Excerpt from Profits for the Long Run: Affirming the Case for Quality
Low-risk investing is one of the hot topics in equity investing these days. This is a far cry from the environment that prevailed when we launched the Quality Strategy in early 2004. Back then, low-risk investing was a nascent concept. Arguing that risk was priced backwards was a rarity in our industry (although, oddly, it was more accepted in academia). With the passing of time, the benefits of low-risk investing have become more widely accepted. Today, a wide array of low-risk strategies is now available.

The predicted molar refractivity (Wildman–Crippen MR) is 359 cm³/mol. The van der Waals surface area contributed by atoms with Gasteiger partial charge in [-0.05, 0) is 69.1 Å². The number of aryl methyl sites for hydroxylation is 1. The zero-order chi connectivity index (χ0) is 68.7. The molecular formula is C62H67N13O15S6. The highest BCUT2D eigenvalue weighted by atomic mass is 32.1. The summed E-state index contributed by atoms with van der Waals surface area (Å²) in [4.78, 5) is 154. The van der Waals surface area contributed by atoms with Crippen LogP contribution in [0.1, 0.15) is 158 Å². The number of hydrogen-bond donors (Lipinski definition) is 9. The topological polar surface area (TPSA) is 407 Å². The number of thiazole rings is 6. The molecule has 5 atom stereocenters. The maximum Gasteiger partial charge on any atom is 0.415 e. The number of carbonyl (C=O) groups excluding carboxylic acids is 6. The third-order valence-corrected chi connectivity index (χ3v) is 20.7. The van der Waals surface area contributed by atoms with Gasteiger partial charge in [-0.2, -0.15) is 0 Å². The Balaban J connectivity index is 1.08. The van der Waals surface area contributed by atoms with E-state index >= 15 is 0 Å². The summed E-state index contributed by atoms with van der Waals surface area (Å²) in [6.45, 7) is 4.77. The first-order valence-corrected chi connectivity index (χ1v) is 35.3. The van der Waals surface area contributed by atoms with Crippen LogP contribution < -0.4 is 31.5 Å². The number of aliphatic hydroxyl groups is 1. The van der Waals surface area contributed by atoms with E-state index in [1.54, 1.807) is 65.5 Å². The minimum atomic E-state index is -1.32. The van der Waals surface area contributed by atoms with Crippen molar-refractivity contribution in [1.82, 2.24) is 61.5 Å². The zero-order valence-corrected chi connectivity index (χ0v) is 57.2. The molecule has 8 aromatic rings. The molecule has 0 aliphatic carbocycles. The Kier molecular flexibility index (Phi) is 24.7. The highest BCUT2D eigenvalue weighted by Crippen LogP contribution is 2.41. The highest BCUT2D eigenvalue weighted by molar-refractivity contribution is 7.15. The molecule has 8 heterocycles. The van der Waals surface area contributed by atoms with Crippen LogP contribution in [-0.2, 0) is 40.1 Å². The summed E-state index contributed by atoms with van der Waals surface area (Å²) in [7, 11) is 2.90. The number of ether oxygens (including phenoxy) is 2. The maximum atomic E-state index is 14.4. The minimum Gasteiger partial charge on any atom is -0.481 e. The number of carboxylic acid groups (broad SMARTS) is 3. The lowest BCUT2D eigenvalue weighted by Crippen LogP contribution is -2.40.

Of course, it should be absolute risk on a forward basis that one seeks to minimize. We differ with many practitioners in how this is best achieved. The vast majority seem to follow a quantitative approach to risk, obsessed with its measurement rather than its meaning. Yet, as our colleague James Montier consistently argues, risk is a multifaceted concept, and it is foolish to try to reduce it to a single figure. Like James, we prefer a more fundamental approach. We believe, and have to date demonstrated, that the best ex-ante indicator of low forward absolute risk is found not by studying historical market price data, but through the study of corporate profits. This harks back to the way in which Ben Graham talked of risk. He argued that real risk was “the danger of a loss of quality and earnings power through economic changes or deterioration in management.”